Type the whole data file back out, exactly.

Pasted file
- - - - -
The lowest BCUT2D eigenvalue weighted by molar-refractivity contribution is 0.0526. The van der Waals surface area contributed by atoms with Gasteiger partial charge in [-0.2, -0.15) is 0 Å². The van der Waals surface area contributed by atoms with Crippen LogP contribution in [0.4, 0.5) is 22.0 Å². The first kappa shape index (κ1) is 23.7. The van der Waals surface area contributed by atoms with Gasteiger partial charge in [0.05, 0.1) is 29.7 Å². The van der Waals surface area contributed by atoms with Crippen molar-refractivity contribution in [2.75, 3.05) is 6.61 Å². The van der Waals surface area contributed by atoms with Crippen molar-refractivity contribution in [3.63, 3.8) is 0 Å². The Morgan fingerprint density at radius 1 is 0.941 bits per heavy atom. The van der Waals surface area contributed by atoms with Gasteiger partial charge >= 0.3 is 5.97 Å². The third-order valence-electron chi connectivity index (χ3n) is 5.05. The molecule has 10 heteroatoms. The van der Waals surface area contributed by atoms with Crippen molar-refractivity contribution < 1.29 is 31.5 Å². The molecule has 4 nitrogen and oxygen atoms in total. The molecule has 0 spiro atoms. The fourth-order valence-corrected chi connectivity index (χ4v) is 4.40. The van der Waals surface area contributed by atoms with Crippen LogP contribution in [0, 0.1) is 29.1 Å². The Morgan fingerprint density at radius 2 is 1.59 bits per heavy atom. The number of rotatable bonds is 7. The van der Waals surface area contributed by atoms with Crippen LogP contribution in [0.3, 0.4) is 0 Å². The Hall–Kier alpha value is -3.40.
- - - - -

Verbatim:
The lowest BCUT2D eigenvalue weighted by molar-refractivity contribution is 0.0526. The van der Waals surface area contributed by atoms with Gasteiger partial charge in [-0.2, -0.15) is 0 Å². The van der Waals surface area contributed by atoms with Crippen LogP contribution in [0.4, 0.5) is 22.0 Å². The first kappa shape index (κ1) is 23.7. The van der Waals surface area contributed by atoms with Gasteiger partial charge in [0.05, 0.1) is 29.7 Å². The van der Waals surface area contributed by atoms with Crippen molar-refractivity contribution in [2.75, 3.05) is 6.61 Å². The van der Waals surface area contributed by atoms with Crippen molar-refractivity contribution in [3.63, 3.8) is 0 Å². The Morgan fingerprint density at radius 1 is 0.941 bits per heavy atom. The van der Waals surface area contributed by atoms with Gasteiger partial charge >= 0.3 is 5.97 Å². The third-order valence-electron chi connectivity index (χ3n) is 5.05. The molecule has 10 heteroatoms. The van der Waals surface area contributed by atoms with Crippen molar-refractivity contribution < 1.29 is 31.5 Å². The molecule has 4 nitrogen and oxygen atoms in total. The molecule has 0 spiro atoms. The fourth-order valence-corrected chi connectivity index (χ4v) is 4.40. The van der Waals surface area contributed by atoms with Crippen LogP contribution in [0, 0.1) is 29.1 Å². The Morgan fingerprint density at radius 2 is 1.59 bits per heavy atom. The number of rotatable bonds is 7. The van der Waals surface area contributed by atoms with Crippen LogP contribution in [0.3, 0.4) is 0 Å². The Hall–Kier alpha value is -3.40.